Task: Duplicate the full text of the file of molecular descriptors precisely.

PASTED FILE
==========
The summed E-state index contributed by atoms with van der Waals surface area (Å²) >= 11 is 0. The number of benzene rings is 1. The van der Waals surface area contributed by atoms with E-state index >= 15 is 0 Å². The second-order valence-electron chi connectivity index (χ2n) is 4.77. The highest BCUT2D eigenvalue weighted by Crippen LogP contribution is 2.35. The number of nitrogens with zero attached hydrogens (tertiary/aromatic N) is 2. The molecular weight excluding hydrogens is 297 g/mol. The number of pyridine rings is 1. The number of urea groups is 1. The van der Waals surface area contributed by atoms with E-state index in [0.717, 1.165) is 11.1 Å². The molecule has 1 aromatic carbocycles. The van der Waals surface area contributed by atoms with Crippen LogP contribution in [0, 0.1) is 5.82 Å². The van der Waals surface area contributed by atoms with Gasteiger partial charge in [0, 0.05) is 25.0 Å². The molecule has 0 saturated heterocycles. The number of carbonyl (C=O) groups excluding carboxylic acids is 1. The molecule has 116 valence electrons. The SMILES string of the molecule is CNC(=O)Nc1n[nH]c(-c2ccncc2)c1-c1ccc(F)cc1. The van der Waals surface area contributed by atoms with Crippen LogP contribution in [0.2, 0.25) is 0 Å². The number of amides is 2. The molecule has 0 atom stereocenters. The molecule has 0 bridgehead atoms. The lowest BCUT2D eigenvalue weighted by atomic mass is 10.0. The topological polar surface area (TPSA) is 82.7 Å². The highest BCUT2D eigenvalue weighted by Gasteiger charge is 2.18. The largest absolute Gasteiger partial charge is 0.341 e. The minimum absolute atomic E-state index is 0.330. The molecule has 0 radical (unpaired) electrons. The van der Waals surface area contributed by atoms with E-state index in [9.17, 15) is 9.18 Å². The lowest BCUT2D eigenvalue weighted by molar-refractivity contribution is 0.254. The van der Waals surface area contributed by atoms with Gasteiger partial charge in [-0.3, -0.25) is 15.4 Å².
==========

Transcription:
The summed E-state index contributed by atoms with van der Waals surface area (Å²) >= 11 is 0. The number of benzene rings is 1. The van der Waals surface area contributed by atoms with E-state index >= 15 is 0 Å². The second-order valence-electron chi connectivity index (χ2n) is 4.77. The highest BCUT2D eigenvalue weighted by Crippen LogP contribution is 2.35. The number of nitrogens with zero attached hydrogens (tertiary/aromatic N) is 2. The molecular weight excluding hydrogens is 297 g/mol. The number of pyridine rings is 1. The number of urea groups is 1. The van der Waals surface area contributed by atoms with E-state index in [0.717, 1.165) is 11.1 Å². The molecule has 1 aromatic carbocycles. The van der Waals surface area contributed by atoms with Crippen LogP contribution in [0, 0.1) is 5.82 Å². The van der Waals surface area contributed by atoms with Gasteiger partial charge in [0, 0.05) is 25.0 Å². The molecule has 0 saturated heterocycles. The number of carbonyl (C=O) groups excluding carboxylic acids is 1. The molecule has 116 valence electrons. The SMILES string of the molecule is CNC(=O)Nc1n[nH]c(-c2ccncc2)c1-c1ccc(F)cc1. The van der Waals surface area contributed by atoms with Crippen LogP contribution in [0.2, 0.25) is 0 Å². The number of amides is 2. The molecule has 0 atom stereocenters. The molecule has 0 bridgehead atoms. The lowest BCUT2D eigenvalue weighted by atomic mass is 10.0. The topological polar surface area (TPSA) is 82.7 Å². The highest BCUT2D eigenvalue weighted by Gasteiger charge is 2.18. The largest absolute Gasteiger partial charge is 0.341 e. The minimum absolute atomic E-state index is 0.330. The molecule has 0 radical (unpaired) electrons. The van der Waals surface area contributed by atoms with E-state index in [9.17, 15) is 9.18 Å². The lowest BCUT2D eigenvalue weighted by molar-refractivity contribution is 0.254. The van der Waals surface area contributed by atoms with Gasteiger partial charge in [-0.3, -0.25) is 15.4 Å².